Wednesday, August 21, 2019

Movie with Abe: This Is Not Berlin

This Is Not Berlin
Directed by Hari Sama
Released August 25, 2019

Every society goes through many changes over the course of a given period of time, and it’s not always easy to predict what will happen next or when. Young people are especially prone to feeling like they don’t fit in and need to part of a more progressive future, and being a member of a certain community at the right time can be exceptionally transformational. That outlet may not be inherently accessible, and engaging with it can lead to a withdrawal from the previously comfortable and more initially formative life, necessitating a choice in where a person’s direction is headed.

Carlos (Xabiani Ponce de León) is seventeen in Mexico City in 1986, feeling unsatisfied with his troublemaking friends at school and yearning for freedom from his mother and younger brother at home. He experiences something unexpected when he and his best friend Gera (José Antonio Toledano) accompany Gera’s older sister Rita (Ximena Romo) to a nightclub that opens his eyes to something he never imagined. An introduction to the enigmatic, passionate artist Nico (Mauro Sanchez Navarro) shows him the seemingly limitless scope of discovery just waiting for him, pulling him away from everything he knows towards something dazzling and mysterious.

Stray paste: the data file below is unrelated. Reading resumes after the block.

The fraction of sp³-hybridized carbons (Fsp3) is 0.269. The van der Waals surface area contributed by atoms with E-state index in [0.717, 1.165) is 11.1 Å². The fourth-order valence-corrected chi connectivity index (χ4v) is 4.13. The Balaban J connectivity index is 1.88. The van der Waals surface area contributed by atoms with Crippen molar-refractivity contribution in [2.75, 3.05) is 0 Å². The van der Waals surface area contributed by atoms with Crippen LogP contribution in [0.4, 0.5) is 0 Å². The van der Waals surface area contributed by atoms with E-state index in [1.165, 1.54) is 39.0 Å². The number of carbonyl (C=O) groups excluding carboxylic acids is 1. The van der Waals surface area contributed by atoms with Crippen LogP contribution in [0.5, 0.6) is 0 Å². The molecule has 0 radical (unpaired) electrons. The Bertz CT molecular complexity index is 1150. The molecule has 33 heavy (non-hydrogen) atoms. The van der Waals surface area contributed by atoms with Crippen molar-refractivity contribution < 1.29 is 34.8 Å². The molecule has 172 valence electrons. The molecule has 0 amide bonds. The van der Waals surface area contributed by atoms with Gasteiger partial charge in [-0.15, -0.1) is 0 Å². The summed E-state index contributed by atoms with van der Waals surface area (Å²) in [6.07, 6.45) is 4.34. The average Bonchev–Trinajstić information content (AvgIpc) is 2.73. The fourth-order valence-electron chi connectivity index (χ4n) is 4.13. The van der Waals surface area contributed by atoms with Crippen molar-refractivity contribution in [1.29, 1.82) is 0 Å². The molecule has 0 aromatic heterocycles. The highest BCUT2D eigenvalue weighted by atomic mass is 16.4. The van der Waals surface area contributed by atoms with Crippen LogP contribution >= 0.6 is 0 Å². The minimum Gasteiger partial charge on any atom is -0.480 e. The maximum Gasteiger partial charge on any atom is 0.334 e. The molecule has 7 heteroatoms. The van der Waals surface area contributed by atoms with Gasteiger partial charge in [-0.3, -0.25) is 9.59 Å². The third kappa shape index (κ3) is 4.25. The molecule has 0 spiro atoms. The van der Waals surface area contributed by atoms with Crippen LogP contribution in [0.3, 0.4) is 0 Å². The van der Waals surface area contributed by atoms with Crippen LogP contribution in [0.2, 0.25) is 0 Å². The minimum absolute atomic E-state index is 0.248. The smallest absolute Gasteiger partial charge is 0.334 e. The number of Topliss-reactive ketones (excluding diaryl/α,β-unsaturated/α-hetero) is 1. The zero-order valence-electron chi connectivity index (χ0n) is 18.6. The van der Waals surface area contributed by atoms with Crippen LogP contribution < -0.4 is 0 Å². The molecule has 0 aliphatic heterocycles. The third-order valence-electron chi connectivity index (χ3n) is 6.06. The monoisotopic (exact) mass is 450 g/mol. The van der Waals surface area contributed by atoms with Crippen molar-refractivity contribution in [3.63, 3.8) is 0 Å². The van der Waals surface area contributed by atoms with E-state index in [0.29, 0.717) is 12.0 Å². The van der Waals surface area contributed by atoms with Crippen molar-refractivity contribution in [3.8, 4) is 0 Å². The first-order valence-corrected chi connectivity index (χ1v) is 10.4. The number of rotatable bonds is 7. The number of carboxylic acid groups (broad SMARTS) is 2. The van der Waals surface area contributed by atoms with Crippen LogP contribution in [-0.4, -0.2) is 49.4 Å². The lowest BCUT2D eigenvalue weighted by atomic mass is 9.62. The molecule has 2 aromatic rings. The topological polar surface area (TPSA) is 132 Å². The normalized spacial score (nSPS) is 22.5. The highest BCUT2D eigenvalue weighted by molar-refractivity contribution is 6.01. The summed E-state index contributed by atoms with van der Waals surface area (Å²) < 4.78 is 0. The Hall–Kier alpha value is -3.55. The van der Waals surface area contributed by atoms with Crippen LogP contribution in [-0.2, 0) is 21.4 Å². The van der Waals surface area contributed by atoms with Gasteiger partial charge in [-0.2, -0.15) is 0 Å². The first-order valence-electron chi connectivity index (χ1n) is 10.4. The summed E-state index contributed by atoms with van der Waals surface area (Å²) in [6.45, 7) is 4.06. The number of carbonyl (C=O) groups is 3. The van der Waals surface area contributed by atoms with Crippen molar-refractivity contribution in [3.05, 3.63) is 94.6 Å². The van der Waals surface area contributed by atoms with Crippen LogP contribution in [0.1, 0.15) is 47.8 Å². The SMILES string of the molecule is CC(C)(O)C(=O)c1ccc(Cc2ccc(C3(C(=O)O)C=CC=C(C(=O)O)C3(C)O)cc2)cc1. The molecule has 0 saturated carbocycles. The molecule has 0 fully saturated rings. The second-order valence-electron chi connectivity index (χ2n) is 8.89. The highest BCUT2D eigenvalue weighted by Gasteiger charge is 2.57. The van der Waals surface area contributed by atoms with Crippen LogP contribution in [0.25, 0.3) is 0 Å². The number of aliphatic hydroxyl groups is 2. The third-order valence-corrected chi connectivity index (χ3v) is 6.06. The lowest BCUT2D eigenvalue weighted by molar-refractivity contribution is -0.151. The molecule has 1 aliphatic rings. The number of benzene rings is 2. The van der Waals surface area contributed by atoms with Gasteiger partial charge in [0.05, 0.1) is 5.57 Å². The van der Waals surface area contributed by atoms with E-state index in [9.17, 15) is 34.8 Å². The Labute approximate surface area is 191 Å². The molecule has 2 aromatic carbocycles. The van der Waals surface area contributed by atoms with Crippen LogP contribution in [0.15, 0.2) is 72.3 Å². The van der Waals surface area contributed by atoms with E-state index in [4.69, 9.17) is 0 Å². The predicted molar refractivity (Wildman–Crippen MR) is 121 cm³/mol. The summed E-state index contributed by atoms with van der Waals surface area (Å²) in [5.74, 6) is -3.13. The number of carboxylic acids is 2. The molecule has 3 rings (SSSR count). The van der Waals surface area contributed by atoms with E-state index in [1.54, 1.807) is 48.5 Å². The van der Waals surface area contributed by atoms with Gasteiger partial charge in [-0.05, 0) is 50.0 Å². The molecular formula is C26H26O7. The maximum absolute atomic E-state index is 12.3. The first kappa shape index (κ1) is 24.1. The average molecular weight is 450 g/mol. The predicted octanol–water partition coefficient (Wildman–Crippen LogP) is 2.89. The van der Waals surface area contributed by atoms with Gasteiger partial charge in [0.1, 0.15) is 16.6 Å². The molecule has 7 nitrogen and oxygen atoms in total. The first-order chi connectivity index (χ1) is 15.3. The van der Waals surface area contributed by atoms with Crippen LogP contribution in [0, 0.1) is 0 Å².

This film gets its title from a scene in which Nico’s attempt at avant-garde artwork is decried because, as everyone is well aware, Mexico City is not Berlin, hardly an established cultural center of the world. Yet the times are very much changing, and Carlos is right in the middle of that, becoming involved in protests against the government and finding ways to express himself that are more than just theoretical or artistic. Watching how Carlos changes – both physically and emotionally – serves to tell most of this film’s story, with the specific plot points and supporting characters merely tangential to the making of a new man who looks and feels unlike the teenager first seen at the start of the film.

This is an immersive experience, one that puts the audience in the place of its protagonist and allows him to see the world opening up in front of him as he does, watching influences like Rita and Nico and trying to become like them. Each of the actors contributes plentifully, namely Ponce de León in his first major film role. This film played successfully at the Sundance and Tribeca Film Festivals, and serves as a solid arthouse effort to capture a moment in time that is decidedly specific yet feels appropriately universal.


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